Layla and Majnun – Mark Morris Dance Group, Silkroad Ensemble: Sadler’s Wells, 13 November 2018

Layla, Layla, wherefore art thou Layla?

Orange isn’t the only colour. Mark Morris Dance Group and the Silkroad Ensemble delight in diversity. Photo by Susana Millman

Layla and Majnun is a centuries old Middle-Eastern love story common to cultures across ethnic and religious divides. The two eponymous characters love each other but Layla’s parents disapprove of Majnun and force their daughter to marry someone else. Heartbroken, Majnun devotes himself to poetry and, despite their best attempts, they never meet again.

Mark Morris’ version of the tale is based on the Azerbaijani opera by Uzeyir Hajibeyli and it’s a good ten minutes before you get any dancing – there’s a beautifully sung overture to set the tone first. The set-up is simple. A small platform, covered by a mat, sits centre-stage and the two singers sit cross-legged on it, flanked by a pair of musicians playing a tar (a small guitar-like instrument) and a kamancheh (a teeny-tiny cello). Behind them is a small ensemble playing a mix of western and eastern classical instruments while all around them is a stepped walkway on which the dancers perform. Simple but attractive.

The story is told through the vocals. Rather like the ents in The Lord of the Rings it takes a long time for something to get said but it’s said beautifully – the depth of sounds created by Alim Qasimov and Fargana Qasimova was a masterclass in breath control. The dancers in turn express the characters’ emotional responses through a melding of folk, contemporary and classical. At first it’s a little weird – the dancers seem to be overly reverential of the material – but Morris’ innately musical choreography is so stringently knitted together that everything soon seems perfectly natural. There’s also the neat idea that Layla and Majnun don’t have to be played by the same couple all the way through – they’re depicted by whoever’s wearing the red and the white scarf – and the subtle finale of two lanterns being snuffed out is very touching.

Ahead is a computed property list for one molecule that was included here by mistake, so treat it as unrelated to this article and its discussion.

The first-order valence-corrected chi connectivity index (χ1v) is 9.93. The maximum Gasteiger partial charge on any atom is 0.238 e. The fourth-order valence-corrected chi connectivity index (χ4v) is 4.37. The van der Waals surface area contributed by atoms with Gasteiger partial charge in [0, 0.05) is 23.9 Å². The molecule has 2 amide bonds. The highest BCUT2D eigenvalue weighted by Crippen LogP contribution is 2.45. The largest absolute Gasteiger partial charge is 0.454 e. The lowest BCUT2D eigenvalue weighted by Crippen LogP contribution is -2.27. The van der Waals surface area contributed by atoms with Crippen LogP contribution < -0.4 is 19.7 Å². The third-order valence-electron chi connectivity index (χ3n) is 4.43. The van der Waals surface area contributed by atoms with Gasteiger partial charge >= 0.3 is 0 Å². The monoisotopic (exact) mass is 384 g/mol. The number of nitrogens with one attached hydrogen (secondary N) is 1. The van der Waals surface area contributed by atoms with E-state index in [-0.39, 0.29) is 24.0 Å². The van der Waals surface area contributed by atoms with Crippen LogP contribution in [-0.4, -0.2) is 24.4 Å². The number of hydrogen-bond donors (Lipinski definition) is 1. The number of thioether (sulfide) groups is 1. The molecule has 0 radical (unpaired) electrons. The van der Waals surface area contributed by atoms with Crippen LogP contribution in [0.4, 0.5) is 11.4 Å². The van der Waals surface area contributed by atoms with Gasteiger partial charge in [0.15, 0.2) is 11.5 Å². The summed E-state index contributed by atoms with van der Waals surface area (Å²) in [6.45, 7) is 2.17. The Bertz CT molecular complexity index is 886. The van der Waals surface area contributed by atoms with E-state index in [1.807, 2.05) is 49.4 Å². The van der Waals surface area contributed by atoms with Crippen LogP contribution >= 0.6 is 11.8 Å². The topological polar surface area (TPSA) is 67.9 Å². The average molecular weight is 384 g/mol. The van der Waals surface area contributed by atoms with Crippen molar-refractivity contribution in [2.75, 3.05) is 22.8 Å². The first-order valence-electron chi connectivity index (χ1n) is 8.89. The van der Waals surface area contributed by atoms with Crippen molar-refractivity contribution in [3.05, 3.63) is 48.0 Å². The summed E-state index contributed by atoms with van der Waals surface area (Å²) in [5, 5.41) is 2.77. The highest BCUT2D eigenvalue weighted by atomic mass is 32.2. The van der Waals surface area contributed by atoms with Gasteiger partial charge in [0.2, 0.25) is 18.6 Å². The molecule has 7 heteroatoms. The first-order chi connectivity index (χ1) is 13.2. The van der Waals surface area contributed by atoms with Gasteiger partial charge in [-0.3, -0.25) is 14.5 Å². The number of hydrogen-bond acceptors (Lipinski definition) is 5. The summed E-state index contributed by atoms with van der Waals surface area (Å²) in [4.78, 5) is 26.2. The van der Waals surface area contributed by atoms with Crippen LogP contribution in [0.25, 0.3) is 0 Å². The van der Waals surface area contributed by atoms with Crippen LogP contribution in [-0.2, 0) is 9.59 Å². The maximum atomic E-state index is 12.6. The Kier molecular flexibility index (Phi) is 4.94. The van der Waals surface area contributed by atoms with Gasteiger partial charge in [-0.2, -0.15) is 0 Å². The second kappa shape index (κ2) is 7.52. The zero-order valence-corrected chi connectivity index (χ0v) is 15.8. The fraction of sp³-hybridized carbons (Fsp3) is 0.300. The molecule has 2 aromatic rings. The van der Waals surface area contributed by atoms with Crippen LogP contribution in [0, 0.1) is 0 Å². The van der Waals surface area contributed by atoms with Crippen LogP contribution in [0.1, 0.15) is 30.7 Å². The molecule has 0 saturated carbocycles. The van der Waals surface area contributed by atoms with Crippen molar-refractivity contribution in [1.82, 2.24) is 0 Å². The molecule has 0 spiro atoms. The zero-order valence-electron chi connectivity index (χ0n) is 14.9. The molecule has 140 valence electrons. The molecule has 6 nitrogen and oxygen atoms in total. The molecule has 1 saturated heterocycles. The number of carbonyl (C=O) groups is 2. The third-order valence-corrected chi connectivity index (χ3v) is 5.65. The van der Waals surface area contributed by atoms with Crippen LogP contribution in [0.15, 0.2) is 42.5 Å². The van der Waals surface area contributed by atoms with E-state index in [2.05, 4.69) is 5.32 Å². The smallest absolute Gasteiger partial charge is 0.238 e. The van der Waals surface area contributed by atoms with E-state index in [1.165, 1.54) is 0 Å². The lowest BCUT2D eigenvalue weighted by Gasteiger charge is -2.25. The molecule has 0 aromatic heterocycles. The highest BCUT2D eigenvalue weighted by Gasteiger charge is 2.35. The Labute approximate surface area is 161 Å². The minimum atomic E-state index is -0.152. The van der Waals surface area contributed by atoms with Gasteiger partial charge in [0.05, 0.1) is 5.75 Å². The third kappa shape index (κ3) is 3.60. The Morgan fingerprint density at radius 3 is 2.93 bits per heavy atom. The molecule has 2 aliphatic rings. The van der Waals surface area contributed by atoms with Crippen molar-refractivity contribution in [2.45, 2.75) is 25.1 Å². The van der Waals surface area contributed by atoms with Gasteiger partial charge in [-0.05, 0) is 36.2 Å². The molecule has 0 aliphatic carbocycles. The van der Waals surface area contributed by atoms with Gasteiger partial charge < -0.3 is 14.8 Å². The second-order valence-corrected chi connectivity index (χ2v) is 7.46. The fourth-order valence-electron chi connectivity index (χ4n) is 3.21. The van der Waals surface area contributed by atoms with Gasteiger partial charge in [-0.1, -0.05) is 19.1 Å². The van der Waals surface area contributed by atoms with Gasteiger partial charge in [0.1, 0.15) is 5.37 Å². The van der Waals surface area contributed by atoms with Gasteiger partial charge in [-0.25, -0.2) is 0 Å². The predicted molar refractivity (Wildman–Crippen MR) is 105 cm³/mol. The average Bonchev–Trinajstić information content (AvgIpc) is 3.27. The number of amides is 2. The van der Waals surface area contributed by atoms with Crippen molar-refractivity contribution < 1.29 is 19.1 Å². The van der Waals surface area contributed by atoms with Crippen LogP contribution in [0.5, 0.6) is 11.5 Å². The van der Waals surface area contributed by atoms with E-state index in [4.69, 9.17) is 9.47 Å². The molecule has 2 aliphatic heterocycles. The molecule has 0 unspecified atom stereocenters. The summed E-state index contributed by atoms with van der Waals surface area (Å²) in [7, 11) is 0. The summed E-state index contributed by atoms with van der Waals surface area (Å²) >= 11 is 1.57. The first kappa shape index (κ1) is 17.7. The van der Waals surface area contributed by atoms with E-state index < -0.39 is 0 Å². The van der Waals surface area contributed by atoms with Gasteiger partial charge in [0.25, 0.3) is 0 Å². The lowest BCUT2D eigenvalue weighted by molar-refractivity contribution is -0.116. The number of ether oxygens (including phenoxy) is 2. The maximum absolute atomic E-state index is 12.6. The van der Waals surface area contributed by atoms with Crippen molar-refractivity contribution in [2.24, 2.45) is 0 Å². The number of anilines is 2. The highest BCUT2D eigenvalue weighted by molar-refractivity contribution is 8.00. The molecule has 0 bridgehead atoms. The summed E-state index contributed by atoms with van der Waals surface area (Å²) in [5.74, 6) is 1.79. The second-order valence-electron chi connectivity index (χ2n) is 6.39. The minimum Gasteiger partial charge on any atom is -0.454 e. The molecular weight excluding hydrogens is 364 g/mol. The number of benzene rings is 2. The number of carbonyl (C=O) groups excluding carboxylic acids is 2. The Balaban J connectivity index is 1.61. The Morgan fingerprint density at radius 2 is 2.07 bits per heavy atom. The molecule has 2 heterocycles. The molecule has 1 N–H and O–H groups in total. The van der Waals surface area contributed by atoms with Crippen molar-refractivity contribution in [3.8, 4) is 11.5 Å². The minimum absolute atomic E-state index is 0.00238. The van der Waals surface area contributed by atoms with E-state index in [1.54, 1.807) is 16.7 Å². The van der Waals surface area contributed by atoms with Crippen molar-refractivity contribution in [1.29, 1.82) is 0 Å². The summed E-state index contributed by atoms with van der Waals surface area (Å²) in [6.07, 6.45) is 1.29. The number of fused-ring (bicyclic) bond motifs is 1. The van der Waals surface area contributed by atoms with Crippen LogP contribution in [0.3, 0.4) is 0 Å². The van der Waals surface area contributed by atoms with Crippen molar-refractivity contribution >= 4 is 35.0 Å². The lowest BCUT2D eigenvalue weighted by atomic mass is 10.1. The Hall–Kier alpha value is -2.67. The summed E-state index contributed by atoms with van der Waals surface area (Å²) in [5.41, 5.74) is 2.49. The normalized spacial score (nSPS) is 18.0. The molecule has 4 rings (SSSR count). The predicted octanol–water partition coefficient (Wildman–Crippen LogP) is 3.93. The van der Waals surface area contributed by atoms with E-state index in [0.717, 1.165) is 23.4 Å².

It’s the whole that works; the soft rhythm of the music, the swirl of the ladies dresses and the colourful swab of the backdrop all contribute to the atmosphere of the song and dance. It also benefits from telling the story and ending it there – it doesn’t force a particular take on it, it lets you, the audience draw what you will from it. Ah, it feels good to have a choreographer not lecture you on something unfathomably obtuse.

The dancers were terrific in the end, performing with a rich variety of movement and expression without ever trying to take over the music which was played with a deft appreciation by the Silkroad Ensemble. Layla and Majnun was a thoughtful and intelligent show, a welcome alternative to the wham, bang, thank you ma’am of much modern work.

Gerard Davis

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The Emperor and the Concubine – China National Peking Opera Company: Sadler’s Wells, 20 October 2018

It’s opera Jim, but not as we know it

I can’t quite put my finger on why I love Chinese opera so much. Li Shengsu and Yu Kuizhi in China National Peking Opera Company’s The Emperor and the Concubine

You have to love bright, bright colours to enjoy Chinese opera. The costumes and staging dazzle with the stuff, and that’s not to mention the sparkle of the women’s remarkable headdresses. With the edge-of-range singing and thunder-crashing percussion, the only understated thing about the art-form is the acting. Characters don’t visibly emote much, they rarely touch each other and the formality of interaction is extreme in its politeness. It is however, this very formality that tautens heartstrings as it slowly disintegrates under the story’s circumstances.